NIH Research Festival
The Lim domain binding protein 1 (LDB1) is essential for cell identity determination and cell-specific gene expression regulation through promoter-enhancer looping. In erythropoiesis, the activation of the Œ≤-globin gene relies on the LDB1 complex, which enables interaction with the distant locus control region (LCR) enhancer. However, the precise mechanisms by which LDB1 contributes to gene regulation and chromatin structure modification during erythrocyte development stages are not well understood. Using CRISPR/Cas9 gene editing, we generated LDB1-deleted mouse embryonic stem cells (ESCs) to investigate LDB1's role in erythropoiesis. LDB1 deletion impaired embryoid body formation and hindered erythrocyte differentiation in ESCs. Knocking out LDB1 significantly reduced the levels of key transcription factors involved in stem cell regulation, including Sox2, Oct4, and KLF4, and revealed an interaction between LDB1 and KLF4. LDB1 deficiency also affected erythrocyte differentiation after ESCs transitioned to embryoid bodies, as indicated by decreased expression of Ter119 and CD71 markers. Additionally, ATAC-sequencing and CUT&TAG analysis showed reduced accessibility and H3K27ac modification at the Sox2 locus following LDB1 deletion. Transcriptomic analysis revealed upregulated expression of Lin28b, a gene typically suppressed during erythroid progenitor differentiation and loss of self-renewal capacity. Moreover, reduced transcription of let-7 microRNA, a Lin28 target, mirrored effects observed with Lin28b overexpression in hematopoietic stem cells. These findings highlight the critical role of LDB1 in maintaining both ESC stemness and promoting differentiation through its influence on gene expression and genome organization. LDB1 may also mediate developmentally timed changes in hematopoietic stem cell self-renewal capacity by regulating Lin28.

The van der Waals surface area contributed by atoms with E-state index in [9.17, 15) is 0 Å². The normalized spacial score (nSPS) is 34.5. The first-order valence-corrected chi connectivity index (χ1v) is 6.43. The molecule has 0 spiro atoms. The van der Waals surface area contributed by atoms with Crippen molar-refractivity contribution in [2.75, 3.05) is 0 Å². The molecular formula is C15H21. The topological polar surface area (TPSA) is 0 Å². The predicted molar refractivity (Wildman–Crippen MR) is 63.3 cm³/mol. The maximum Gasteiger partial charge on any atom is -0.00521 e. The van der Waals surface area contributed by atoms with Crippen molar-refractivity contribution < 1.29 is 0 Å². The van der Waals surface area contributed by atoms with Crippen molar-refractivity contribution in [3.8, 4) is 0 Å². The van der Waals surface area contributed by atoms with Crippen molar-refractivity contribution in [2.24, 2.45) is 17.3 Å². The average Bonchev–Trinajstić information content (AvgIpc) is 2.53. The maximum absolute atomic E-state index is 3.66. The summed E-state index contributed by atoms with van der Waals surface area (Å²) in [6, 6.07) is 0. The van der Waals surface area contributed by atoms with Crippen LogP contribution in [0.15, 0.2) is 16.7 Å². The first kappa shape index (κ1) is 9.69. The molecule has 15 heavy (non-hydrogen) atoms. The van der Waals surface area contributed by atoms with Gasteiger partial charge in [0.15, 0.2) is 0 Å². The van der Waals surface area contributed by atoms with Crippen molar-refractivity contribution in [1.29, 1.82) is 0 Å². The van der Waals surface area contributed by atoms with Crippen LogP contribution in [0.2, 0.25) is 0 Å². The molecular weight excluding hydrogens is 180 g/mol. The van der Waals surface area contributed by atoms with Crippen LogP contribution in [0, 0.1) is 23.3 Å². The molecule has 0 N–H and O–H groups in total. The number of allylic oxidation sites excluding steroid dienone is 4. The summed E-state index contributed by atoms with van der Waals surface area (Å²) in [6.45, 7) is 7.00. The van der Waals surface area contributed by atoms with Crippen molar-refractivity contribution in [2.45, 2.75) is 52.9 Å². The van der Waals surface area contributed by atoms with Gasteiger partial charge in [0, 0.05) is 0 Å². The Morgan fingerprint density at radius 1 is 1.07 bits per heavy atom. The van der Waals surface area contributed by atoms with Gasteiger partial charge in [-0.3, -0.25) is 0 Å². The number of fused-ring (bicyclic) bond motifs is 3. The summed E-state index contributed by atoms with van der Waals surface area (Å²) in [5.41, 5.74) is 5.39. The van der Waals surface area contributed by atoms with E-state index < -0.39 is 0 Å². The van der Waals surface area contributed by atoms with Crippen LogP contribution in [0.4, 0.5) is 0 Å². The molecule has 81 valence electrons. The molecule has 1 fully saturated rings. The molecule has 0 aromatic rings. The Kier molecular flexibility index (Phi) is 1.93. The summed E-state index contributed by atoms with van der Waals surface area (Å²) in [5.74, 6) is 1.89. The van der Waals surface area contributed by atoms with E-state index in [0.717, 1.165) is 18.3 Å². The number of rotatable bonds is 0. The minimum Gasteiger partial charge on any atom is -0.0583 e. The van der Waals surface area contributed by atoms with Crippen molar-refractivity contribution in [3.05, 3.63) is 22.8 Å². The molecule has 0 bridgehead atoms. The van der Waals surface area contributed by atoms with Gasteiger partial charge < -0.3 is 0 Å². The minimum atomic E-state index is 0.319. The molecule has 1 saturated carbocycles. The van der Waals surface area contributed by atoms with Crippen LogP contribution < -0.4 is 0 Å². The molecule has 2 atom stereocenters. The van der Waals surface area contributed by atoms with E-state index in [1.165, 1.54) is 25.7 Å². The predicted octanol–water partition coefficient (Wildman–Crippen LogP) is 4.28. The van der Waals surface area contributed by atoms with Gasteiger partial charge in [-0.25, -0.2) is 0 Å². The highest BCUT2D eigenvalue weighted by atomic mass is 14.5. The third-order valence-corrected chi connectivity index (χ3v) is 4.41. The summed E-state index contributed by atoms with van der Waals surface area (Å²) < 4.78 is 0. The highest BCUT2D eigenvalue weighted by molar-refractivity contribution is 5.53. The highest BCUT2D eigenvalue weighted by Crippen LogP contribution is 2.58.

Scientific Focus Area: Chromosome Biology
This page was last updated on Monday, September 25, 2023